Children with attention deficit hyperactivity disorder, autism spectrum disorder, and co-occurring attention deficit hyperactivity disorder and autism spectrum disorder exhibit autistic traits and empathy.
Received: 04-Aug-2022, Manuscript No. PULJCAP-22-5434; Editor assigned: 12-Aug-2022, Pre QC No. PULJCAP-22-5434(PQ); Accepted Date: Aug 30, 2022; Reviewed: 16-Aug-2022 QC No. PULJCAP-22-5434(Q); Revised: 04-Sep-2022, Manuscript No. PULJCAP-22-5434(R); Published: 04-Sep-2022, DOI: 10.37532/puljcap.2022.6(5);33-34.
Citation: James S. Children with attention deficit hyperactivity disorder, autism spectrum disorder, and co-occurring attention deficit hyperactivity disorder and autism spectrum disorder exhibit autistic traits and empathy. J Child Adolescence Psychiatry. 2022; 6(5):33-34.
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One of the most prevalent neurodevelopmental disorders in children is Attention Deficit Hyperactivity Disorder (ADHD), which is closely followed by Autism Spectrum Disorders (ASD). The DSM-5's diagnostic change, which permits a combination diagnosis of ADHD and ASD, introduces new clinical issues related to diagnostic overshadowing, the reliability of clinical judgement, and the potential delay in an ASD diagnosis in kids who present with ADHD. By contrasting children with ASD with and without comorbid ADHD with children presenting ADHD only and children with usual development, we attempted to disentangle the clinical phenotype and uniqueness of the two cooccurring diseases in relation to autism features and empathy. A total of 198 male children between the ages of 6 and 12 were given the child versions of the Autism Quotient (C-AQ) and the Empathy Quotient (CEQ) having verbal abilities commensurate with age and average IQ. Children with ASD and children with ASD+ADHD did not significantly differ in their C-AQ total and subscale scores, C-EQ, or C-EQ scores, according to a univariate analysis, but children with ADHD alone displayed a phenotype that was intermediate between ASD and TD. A Receiver Operating Characteristic (ROC) analysis was used to distinguish between the various phenotypes. Our results support the validity of the C-AQ and C-EQ as behavioural indicators to distinguish TD and an ADHD state from ASD (independent of comorbid ADHD). Intriguingly, in our group, the presence of ADHD does not worsen the clinical phenotype in terms of the distribution of autism features and empathy, indicating that the psychological indicators identified by the two quantitative instruments are accurate regardless of ADHD characteristics. The translational efforts to provide more individualised treatments and prevention measures will benefit from this evidence.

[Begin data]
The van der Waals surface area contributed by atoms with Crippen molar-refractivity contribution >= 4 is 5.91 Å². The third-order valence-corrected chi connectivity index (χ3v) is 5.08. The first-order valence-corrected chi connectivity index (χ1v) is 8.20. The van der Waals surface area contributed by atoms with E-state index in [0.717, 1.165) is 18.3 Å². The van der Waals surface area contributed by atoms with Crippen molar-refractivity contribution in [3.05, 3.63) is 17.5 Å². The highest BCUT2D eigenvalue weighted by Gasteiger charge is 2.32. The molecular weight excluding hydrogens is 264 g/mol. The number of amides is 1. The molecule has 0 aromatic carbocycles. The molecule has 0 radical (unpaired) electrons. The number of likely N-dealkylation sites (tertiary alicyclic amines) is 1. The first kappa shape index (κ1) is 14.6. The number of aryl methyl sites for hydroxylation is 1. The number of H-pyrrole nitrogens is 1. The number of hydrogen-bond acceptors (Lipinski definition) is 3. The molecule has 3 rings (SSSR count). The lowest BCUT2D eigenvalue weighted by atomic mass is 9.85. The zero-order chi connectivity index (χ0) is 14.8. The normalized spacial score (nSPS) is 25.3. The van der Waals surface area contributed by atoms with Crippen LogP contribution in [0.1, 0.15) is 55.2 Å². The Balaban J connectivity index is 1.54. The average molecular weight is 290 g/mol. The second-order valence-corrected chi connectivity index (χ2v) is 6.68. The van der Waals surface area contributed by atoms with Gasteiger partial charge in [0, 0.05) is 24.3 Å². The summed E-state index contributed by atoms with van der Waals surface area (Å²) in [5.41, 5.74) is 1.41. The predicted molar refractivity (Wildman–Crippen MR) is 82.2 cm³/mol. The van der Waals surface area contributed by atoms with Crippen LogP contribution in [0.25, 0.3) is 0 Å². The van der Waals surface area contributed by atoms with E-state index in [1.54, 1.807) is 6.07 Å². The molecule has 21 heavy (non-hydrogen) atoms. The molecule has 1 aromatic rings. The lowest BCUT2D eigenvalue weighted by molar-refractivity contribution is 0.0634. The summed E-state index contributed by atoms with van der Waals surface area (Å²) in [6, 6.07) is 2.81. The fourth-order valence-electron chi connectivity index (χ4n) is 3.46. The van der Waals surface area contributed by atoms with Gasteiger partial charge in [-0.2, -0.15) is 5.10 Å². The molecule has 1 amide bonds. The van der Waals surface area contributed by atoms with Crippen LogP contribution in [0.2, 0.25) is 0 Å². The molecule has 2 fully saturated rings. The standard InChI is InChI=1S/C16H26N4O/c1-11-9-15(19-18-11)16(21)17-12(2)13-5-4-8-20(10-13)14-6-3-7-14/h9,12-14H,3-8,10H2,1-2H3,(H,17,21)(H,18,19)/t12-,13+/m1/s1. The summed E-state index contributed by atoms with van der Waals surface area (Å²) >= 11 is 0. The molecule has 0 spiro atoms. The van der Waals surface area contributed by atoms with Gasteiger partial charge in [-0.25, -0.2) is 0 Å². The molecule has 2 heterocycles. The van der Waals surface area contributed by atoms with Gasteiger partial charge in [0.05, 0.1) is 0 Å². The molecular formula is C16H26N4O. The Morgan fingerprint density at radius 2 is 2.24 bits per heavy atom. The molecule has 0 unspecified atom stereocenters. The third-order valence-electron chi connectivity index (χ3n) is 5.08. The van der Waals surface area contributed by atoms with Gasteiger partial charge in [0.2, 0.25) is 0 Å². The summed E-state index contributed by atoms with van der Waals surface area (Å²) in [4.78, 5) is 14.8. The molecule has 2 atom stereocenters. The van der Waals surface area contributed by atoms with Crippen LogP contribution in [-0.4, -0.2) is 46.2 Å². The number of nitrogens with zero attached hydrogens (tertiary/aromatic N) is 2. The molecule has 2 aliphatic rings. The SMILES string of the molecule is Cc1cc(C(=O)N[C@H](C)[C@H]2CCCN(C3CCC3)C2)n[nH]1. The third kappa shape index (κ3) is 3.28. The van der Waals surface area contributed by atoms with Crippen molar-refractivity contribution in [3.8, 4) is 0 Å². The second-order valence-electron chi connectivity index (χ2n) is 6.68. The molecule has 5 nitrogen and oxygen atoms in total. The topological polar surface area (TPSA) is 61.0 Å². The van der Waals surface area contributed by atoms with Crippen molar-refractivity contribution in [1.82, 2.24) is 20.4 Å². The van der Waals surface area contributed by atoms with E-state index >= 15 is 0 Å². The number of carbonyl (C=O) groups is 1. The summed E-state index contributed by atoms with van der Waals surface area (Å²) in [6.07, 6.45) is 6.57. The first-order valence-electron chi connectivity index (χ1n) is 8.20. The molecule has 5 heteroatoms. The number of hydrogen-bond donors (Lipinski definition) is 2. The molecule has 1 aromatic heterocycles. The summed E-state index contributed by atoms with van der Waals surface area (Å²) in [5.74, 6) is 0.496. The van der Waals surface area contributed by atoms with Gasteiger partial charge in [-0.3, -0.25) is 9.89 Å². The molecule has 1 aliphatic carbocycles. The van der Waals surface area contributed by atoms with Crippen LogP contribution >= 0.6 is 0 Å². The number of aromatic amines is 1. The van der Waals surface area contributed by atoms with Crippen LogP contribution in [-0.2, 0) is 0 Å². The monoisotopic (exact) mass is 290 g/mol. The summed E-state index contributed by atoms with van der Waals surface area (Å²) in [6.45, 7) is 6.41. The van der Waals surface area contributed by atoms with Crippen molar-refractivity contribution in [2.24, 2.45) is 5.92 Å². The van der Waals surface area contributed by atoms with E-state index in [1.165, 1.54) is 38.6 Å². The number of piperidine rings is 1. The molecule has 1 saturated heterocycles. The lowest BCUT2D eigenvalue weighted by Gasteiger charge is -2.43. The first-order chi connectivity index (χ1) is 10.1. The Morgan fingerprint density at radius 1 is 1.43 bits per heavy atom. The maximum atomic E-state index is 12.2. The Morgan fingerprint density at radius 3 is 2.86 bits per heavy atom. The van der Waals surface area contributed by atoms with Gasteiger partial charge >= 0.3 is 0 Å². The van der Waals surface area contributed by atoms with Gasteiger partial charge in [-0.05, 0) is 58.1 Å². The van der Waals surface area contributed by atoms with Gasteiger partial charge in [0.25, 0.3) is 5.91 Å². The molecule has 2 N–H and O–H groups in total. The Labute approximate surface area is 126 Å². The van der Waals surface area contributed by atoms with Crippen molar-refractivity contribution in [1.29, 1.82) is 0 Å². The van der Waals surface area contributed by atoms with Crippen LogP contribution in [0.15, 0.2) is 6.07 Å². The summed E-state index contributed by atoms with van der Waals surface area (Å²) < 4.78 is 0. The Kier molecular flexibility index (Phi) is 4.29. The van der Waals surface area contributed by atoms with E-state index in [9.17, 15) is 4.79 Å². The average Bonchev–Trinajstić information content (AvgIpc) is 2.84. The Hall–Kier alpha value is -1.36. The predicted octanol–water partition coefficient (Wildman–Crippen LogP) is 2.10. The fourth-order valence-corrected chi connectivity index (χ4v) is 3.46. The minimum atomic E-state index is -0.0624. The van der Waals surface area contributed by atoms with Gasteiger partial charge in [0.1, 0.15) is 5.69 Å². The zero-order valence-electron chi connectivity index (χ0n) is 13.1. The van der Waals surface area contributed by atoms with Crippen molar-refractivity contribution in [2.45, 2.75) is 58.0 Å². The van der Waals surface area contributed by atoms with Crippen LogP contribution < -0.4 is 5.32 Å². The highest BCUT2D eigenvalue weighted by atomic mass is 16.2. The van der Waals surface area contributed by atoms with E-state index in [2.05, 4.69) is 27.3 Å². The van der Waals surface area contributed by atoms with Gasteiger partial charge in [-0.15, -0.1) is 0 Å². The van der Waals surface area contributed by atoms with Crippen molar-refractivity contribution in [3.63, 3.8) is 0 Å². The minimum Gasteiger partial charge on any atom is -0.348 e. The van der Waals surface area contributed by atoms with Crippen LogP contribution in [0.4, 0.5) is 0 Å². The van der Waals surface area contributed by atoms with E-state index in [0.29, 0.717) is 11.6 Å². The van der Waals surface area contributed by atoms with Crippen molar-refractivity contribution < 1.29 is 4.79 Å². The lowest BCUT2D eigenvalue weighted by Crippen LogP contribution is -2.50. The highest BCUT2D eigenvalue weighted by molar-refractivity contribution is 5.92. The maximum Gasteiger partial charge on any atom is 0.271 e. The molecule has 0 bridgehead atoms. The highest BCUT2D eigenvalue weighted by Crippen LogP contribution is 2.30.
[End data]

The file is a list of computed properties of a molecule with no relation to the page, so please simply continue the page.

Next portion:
Functional motion disorders